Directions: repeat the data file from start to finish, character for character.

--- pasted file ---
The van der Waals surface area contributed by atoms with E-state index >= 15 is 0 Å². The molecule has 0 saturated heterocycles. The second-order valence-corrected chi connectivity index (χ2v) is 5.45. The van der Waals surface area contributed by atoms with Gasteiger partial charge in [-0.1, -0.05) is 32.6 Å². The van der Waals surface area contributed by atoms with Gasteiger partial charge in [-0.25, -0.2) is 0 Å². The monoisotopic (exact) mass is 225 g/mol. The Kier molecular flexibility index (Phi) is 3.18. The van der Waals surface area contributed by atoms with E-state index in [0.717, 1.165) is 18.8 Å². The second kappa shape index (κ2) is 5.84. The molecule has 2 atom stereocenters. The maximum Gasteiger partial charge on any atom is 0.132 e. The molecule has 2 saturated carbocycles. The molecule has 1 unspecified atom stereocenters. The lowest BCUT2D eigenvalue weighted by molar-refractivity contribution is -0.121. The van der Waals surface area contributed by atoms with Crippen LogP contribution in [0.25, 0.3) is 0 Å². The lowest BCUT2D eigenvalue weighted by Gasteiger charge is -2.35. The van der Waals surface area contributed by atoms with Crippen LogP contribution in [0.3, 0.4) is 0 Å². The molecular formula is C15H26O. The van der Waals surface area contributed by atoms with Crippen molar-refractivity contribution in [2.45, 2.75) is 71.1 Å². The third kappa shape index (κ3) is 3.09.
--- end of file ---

The van der Waals surface area contributed by atoms with E-state index >= 15 is 0 Å². The molecule has 0 saturated heterocycles. The second-order valence-corrected chi connectivity index (χ2v) is 5.45. The van der Waals surface area contributed by atoms with Gasteiger partial charge in [-0.1, -0.05) is 32.6 Å². The van der Waals surface area contributed by atoms with Gasteiger partial charge in [-0.25, -0.2) is 0 Å². The monoisotopic (exact) mass is 225 g/mol. The Kier molecular flexibility index (Phi) is 3.18. The van der Waals surface area contributed by atoms with E-state index in [0.717, 1.165) is 18.8 Å². The second kappa shape index (κ2) is 5.84. The molecule has 2 atom stereocenters. The maximum Gasteiger partial charge on any atom is 0.132 e. The molecule has 2 saturated carbocycles. The molecule has 1 unspecified atom stereocenters. The lowest BCUT2D eigenvalue weighted by molar-refractivity contribution is -0.121. The van der Waals surface area contributed by atoms with Crippen LogP contribution in [0.25, 0.3) is 0 Å². The lowest BCUT2D eigenvalue weighted by Gasteiger charge is -2.35. The van der Waals surface area contributed by atoms with Crippen LogP contribution in [0.3, 0.4) is 0 Å². The molecular formula is C15H26O. The van der Waals surface area contributed by atoms with Crippen molar-refractivity contribution in [2.45, 2.75) is 71.1 Å². The third kappa shape index (κ3) is 3.09.